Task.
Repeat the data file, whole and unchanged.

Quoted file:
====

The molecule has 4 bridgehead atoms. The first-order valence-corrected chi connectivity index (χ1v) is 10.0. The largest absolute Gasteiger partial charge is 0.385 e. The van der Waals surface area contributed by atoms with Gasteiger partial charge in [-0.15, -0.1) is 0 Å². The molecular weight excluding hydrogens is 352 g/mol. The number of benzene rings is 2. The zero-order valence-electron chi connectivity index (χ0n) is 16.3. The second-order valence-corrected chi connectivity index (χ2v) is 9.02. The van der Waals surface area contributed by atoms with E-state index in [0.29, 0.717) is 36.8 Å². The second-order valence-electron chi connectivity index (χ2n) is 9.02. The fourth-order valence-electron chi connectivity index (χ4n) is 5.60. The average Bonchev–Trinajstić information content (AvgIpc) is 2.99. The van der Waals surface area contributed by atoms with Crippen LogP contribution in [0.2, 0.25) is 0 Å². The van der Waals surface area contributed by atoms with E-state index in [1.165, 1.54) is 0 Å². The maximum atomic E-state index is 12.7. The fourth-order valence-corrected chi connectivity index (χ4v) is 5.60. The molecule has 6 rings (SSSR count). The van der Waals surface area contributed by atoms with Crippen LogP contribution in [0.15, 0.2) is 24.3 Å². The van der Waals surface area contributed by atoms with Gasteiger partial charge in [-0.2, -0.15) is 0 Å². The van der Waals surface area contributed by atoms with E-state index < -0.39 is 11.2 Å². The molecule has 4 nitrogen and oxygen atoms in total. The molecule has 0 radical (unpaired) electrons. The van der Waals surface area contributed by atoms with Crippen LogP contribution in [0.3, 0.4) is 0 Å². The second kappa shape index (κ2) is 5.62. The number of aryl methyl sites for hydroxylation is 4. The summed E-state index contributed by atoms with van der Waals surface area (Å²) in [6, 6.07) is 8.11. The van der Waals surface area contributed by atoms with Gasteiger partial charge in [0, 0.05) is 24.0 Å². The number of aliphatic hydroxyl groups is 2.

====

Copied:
The molecule has 4 bridgehead atoms. The first-order valence-corrected chi connectivity index (χ1v) is 10.0. The largest absolute Gasteiger partial charge is 0.385 e. The van der Waals surface area contributed by atoms with Gasteiger partial charge in [-0.15, -0.1) is 0 Å². The molecular weight excluding hydrogens is 352 g/mol. The number of benzene rings is 2. The zero-order valence-electron chi connectivity index (χ0n) is 16.3. The second-order valence-corrected chi connectivity index (χ2v) is 9.02. The van der Waals surface area contributed by atoms with E-state index in [0.29, 0.717) is 36.8 Å². The second-order valence-electron chi connectivity index (χ2n) is 9.02. The fourth-order valence-electron chi connectivity index (χ4n) is 5.60. The average Bonchev–Trinajstić information content (AvgIpc) is 2.99. The van der Waals surface area contributed by atoms with Crippen LogP contribution in [0.2, 0.25) is 0 Å². The van der Waals surface area contributed by atoms with E-state index in [1.165, 1.54) is 0 Å². The maximum atomic E-state index is 12.7. The fourth-order valence-corrected chi connectivity index (χ4v) is 5.60. The molecule has 6 rings (SSSR count). The van der Waals surface area contributed by atoms with Crippen LogP contribution in [0.15, 0.2) is 24.3 Å². The van der Waals surface area contributed by atoms with Gasteiger partial charge in [-0.2, -0.15) is 0 Å². The van der Waals surface area contributed by atoms with E-state index < -0.39 is 11.2 Å². The molecule has 4 nitrogen and oxygen atoms in total. The molecule has 0 radical (unpaired) electrons. The van der Waals surface area contributed by atoms with Crippen LogP contribution in [0.3, 0.4) is 0 Å². The second kappa shape index (κ2) is 5.62. The number of aryl methyl sites for hydroxylation is 4. The summed E-state index contributed by atoms with van der Waals surface area (Å²) in [6, 6.07) is 8.11. The van der Waals surface area contributed by atoms with Gasteiger partial charge in [0, 0.05) is 24.0 Å². The number of aliphatic hydroxyl groups is 2.